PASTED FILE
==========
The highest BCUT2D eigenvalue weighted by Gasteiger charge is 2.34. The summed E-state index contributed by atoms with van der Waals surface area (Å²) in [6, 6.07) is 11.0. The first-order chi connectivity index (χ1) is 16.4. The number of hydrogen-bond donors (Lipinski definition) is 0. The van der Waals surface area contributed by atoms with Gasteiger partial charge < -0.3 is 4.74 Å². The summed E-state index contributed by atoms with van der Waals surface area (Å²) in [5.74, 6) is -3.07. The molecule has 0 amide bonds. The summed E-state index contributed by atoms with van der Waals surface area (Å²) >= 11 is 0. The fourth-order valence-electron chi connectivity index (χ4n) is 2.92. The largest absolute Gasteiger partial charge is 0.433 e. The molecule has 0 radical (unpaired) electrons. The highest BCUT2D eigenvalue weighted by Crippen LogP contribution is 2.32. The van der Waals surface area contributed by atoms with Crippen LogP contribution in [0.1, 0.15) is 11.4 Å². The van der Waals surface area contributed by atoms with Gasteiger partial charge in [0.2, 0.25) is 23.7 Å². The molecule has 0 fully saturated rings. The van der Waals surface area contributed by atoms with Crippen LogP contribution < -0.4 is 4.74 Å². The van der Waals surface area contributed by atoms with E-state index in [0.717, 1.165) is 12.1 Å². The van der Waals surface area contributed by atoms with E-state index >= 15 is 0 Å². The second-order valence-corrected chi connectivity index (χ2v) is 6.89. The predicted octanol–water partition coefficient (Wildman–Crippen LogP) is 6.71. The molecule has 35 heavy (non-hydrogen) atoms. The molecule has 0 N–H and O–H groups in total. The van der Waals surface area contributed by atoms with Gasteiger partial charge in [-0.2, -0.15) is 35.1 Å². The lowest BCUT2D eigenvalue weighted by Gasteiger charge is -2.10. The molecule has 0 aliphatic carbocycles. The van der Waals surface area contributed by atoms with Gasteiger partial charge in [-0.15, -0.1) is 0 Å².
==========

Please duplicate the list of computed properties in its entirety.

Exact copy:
The highest BCUT2D eigenvalue weighted by Gasteiger charge is 2.34. The summed E-state index contributed by atoms with van der Waals surface area (Å²) in [6, 6.07) is 11.0. The first-order chi connectivity index (χ1) is 16.4. The number of hydrogen-bond donors (Lipinski definition) is 0. The van der Waals surface area contributed by atoms with Gasteiger partial charge < -0.3 is 4.74 Å². The summed E-state index contributed by atoms with van der Waals surface area (Å²) in [5.74, 6) is -3.07. The molecule has 0 amide bonds. The summed E-state index contributed by atoms with van der Waals surface area (Å²) >= 11 is 0. The fourth-order valence-electron chi connectivity index (χ4n) is 2.92. The largest absolute Gasteiger partial charge is 0.433 e. The molecule has 0 radical (unpaired) electrons. The highest BCUT2D eigenvalue weighted by Crippen LogP contribution is 2.32. The van der Waals surface area contributed by atoms with Crippen LogP contribution in [0.1, 0.15) is 11.4 Å². The van der Waals surface area contributed by atoms with Gasteiger partial charge in [0.2, 0.25) is 23.7 Å². The molecule has 0 fully saturated rings. The van der Waals surface area contributed by atoms with Crippen LogP contribution < -0.4 is 4.74 Å². The van der Waals surface area contributed by atoms with E-state index in [0.717, 1.165) is 12.1 Å². The van der Waals surface area contributed by atoms with E-state index >= 15 is 0 Å². The second-order valence-corrected chi connectivity index (χ2v) is 6.89. The predicted octanol–water partition coefficient (Wildman–Crippen LogP) is 6.71. The molecule has 35 heavy (non-hydrogen) atoms. The molecule has 0 N–H and O–H groups in total. The van der Waals surface area contributed by atoms with Gasteiger partial charge in [-0.2, -0.15) is 35.1 Å². The lowest BCUT2D eigenvalue weighted by Gasteiger charge is -2.10. The molecule has 0 aliphatic carbocycles. The van der Waals surface area contributed by atoms with Gasteiger partial charge in [-0.15, -0.1) is 0 Å².